6) Repeat this process with the remaining 2 circles on the side panel.

7) Allow the silicone to cure at least 2 hours before repositioning to the next panel.
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8) Once the 3rd and last panel has been assembled, leave in the flat position overnight before moving.

Step 5: Creating the Inner Shelf Support

1) Measure the dimensions of the top panel of your wardrobe. Cut your piece of plywood to fit.

2) Cut 2 pieces of webbing 33" long. Gently melt raw edges with a lighter to seal and prevent fraying. Fold each piece in half lengthwise and mark 2-1/2" down from fold. Pass back and forth several times at this 2-1/2" mark with your sewing machine to create the hanging loops. Now mark 3-1/2" from each of the 4 ends. This will serve as a guide when attaching the 2 hangers to the plywood piece. Set the 2 hangers aside.

3) Cut 4 pieces of webbing 55" long. Seal all ends with lighter.

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4) Lay out a piece of webbing on an appropriate size board or countertop, aligning short edge of webbing with edge of surface. Position a tape measure over the webbing, hooking the tape measure end over the edge. Extend the tape measure to the same 55" length. Align long edge of webbing with long edge of tape measure. Clamp the surface, webbing and tape measure together at both ends to avoid shifting.

5) Using your sharpie marker place a dot at 7-1/2". This will mark the position of the top drapery hook/rack holder. From there continue with dots spaced at 3-1/2" intervals. So, 11", 14-1/2", 18" etc.

6) Repeat step 5 with the remaining 3 webbing pieces.


7) Optional: Using scrap fabric or 1/2"-1" wide seam binding, sew a lengthwise pocket into side of webbing opposite the dots. This will provide extra protection from pointy ends of the drapery hooks.

8) Attach Velcro and webbing to the plywood: Refer to Rack Assembly diagram to position and attach components. Make sure your 55" webbing has the black dots facing inward. Take note that the 2 looped hanger pieces will be attached to one side of the plywood, and the remaining 4 pieces attached to the opposite side.

9) Using the black dots as a guide, pin your drapery hooks into the 55" webbing. If you choose to forego step 7 above, make sure to bury the pointy end back into the webbing.
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Step 6: Installing the New Rack Support Assembly

1) Remove the canvas rack currently hanging on the garment rack or other hanging system.

2) Remove the current inner support rack and hangers from the canvas rack.

3) Place the inner shelf support assembly on a table corner with the looped hangers facing up, and the webbing with hooks tucked up underneath.


4) Position the top of the canvas rack over the plywood rack support.

5) Using a pen, mark where to cut the access slits to fish the looped webbing through. Refer to detailed photo for best explanation.

6) Carefully cut the canvas at the 4 points.

7) Detach the Velcro from the front of the rack and fish the ends up the access slits in the back of the canvas. Then down through the front slits before reattaching the Velcro.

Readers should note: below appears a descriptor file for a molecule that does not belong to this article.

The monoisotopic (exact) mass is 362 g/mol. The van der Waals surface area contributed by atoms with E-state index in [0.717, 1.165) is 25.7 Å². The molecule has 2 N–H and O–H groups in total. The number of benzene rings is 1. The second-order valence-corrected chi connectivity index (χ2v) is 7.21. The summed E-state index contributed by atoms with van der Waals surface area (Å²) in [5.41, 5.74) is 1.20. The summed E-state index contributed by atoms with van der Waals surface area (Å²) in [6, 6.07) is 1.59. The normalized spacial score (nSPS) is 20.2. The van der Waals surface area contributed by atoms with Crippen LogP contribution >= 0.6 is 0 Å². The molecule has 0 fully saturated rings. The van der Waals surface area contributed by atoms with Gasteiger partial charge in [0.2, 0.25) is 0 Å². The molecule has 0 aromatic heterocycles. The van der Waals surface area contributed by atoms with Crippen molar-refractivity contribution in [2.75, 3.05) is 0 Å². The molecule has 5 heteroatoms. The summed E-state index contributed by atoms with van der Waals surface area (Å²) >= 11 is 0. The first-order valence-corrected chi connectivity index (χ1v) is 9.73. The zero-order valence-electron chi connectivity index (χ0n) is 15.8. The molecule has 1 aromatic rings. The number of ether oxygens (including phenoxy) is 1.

8) Lift the looped hangers up and thread the top bar of your rack through the loops.

9) Untangle the webbing rack supports so they hang freely inside the canvas. Zip up the canvas so the cats don't get in.
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Step 7: Creating the Racks

1) Gather up your 2 wire racks and bolt cutters.

2) Sharp edges will be created with the cutting process, so make sure to protect your work surface or work outside where scratches aren't an issue.

3) Using the bolt cutters, completely cut off the 90 degree lip on the front of both shelves.

4) File or grind off sharp edges.

5) Using the sharpie marker, mark where to cut to create 18-1/2" long shelves. If the depth of your garment bag is more than 20", you can go a little longer. Do your math though. You want to get 5 identically sized shelves out of each 8 foot shelf.

6) Make your cuts.


7) Cut appropriate lengths of heat shrink tubing to fit over the cut wire ends. usually 1/4" to 1/3". Use a lighter to gently heat the tubing until it shrinks tightly onto the ends. Rubber caps are usually sold separately where racks are sold. They would add a nice finished look, but are crazy expensive.

8) Position racks inside canvas wardrobe.

9) Cut 10 pieces of either Weston Dehydrator netting or fiberglass screening to fit on top of the racks.

Note: There is chatter out there on the web voicing concerns over the use of fiberglass screening for dehydrating. It is feared tiny particles of fiberglass might flake off the screening and get lodged in your digestive system. However, fiberglass is much easier to use because it lays flat on your racks, and easier to clean loosely rolled in the dishwasher. Lightly oiled before use will prevent sticking.

On the other hand, Weston Dehydrator netting is FDA approved. The rolls are quite rigid and need to be ironed between dishcloth or terrycloth towels to flatten before cutting to size. Extra time & patience are needed. Even once ironed out, it is hard to get this stuff to lay flat.

It's up to you to decide, but I prefer the fiberglass screening.

Enjoy your new Solar Food Dehydrator!!


Cool
<p>Belated &quot;Thanks!&quot;</p>
<p>Great project!</p>
<p>Thanks for the kudos! Finally got it all pulled together with this 3rd generation try. Whew! </p>
<p>That's pretty cool! Do you know what temp it gets to inside or if there is a way to monitor the temp?</p>
<p>Hi! Thanks for your question. Since I would probably never dry meat in this setup, strict temp monitoring was not an issue for me. We live in a southwestern climate and I dry according to the forecast. Because the drying premise is open air, the temp inside will vary according to the sun and wind. I can tell you during sunny, hot &amp; dry weather, using my mandolin slicer, thin slices will dry in a day, medium...2 days and thick...3 days. That's plenty fast enough to avoid spoilage :)</p>

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Bio: Our solar home is off-grid and life has taken a total 180°! Crazy times and lots of DIYs at UpYourSolar.com. This is life in ... More »